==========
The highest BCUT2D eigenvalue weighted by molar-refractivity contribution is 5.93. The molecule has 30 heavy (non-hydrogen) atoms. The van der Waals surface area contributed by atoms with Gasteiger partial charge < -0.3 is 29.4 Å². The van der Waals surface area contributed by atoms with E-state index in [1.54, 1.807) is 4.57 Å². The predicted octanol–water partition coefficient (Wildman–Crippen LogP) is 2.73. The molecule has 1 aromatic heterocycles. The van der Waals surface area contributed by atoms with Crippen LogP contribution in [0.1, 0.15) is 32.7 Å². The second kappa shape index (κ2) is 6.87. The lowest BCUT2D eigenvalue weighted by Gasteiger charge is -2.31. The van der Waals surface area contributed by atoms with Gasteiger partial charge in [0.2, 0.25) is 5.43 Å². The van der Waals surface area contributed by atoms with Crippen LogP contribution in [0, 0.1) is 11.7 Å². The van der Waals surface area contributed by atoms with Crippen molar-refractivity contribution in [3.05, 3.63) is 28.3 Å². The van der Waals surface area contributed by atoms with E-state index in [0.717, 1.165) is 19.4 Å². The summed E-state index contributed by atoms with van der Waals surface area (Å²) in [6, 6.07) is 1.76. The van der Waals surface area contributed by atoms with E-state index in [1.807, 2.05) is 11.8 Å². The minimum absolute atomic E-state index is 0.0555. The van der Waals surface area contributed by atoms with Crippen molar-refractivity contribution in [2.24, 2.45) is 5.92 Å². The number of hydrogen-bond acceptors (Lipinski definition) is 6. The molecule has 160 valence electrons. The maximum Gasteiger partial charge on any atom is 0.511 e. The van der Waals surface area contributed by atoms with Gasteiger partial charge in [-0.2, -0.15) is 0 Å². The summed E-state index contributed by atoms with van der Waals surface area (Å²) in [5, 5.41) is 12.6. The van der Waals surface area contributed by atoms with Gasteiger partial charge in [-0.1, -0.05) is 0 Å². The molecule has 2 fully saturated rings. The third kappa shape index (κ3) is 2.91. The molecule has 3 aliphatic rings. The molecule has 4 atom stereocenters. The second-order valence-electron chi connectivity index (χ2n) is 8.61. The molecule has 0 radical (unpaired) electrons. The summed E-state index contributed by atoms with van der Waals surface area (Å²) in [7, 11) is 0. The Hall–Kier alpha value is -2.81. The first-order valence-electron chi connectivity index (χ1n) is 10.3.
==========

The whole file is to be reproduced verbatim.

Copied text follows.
The highest BCUT2D eigenvalue weighted by molar-refractivity contribution is 5.93. The molecule has 30 heavy (non-hydrogen) atoms. The van der Waals surface area contributed by atoms with Gasteiger partial charge < -0.3 is 29.4 Å². The van der Waals surface area contributed by atoms with E-state index in [1.54, 1.807) is 4.57 Å². The predicted octanol–water partition coefficient (Wildman–Crippen LogP) is 2.73. The molecule has 1 aromatic heterocycles. The van der Waals surface area contributed by atoms with Crippen LogP contribution in [0.1, 0.15) is 32.7 Å². The second kappa shape index (κ2) is 6.87. The lowest BCUT2D eigenvalue weighted by Gasteiger charge is -2.31. The van der Waals surface area contributed by atoms with Gasteiger partial charge in [0.2, 0.25) is 5.43 Å². The van der Waals surface area contributed by atoms with Crippen LogP contribution in [0, 0.1) is 11.7 Å². The van der Waals surface area contributed by atoms with Crippen molar-refractivity contribution in [3.05, 3.63) is 28.3 Å². The van der Waals surface area contributed by atoms with E-state index in [0.717, 1.165) is 19.4 Å². The summed E-state index contributed by atoms with van der Waals surface area (Å²) in [6, 6.07) is 1.76. The van der Waals surface area contributed by atoms with E-state index in [1.807, 2.05) is 11.8 Å². The minimum absolute atomic E-state index is 0.0555. The van der Waals surface area contributed by atoms with Crippen molar-refractivity contribution in [2.24, 2.45) is 5.92 Å². The number of hydrogen-bond acceptors (Lipinski definition) is 6. The molecule has 160 valence electrons. The maximum Gasteiger partial charge on any atom is 0.511 e. The van der Waals surface area contributed by atoms with Gasteiger partial charge in [-0.2, -0.15) is 0 Å². The summed E-state index contributed by atoms with van der Waals surface area (Å²) in [5, 5.41) is 12.6. The van der Waals surface area contributed by atoms with Gasteiger partial charge in [-0.1, -0.05) is 0 Å². The molecule has 2 fully saturated rings. The third kappa shape index (κ3) is 2.91. The molecule has 3 aliphatic rings. The molecule has 4 atom stereocenters. The second-order valence-electron chi connectivity index (χ2n) is 8.61. The molecule has 0 radical (unpaired) electrons. The summed E-state index contributed by atoms with van der Waals surface area (Å²) in [7, 11) is 0. The Hall–Kier alpha value is -2.81. The first-order valence-electron chi connectivity index (χ1n) is 10.3.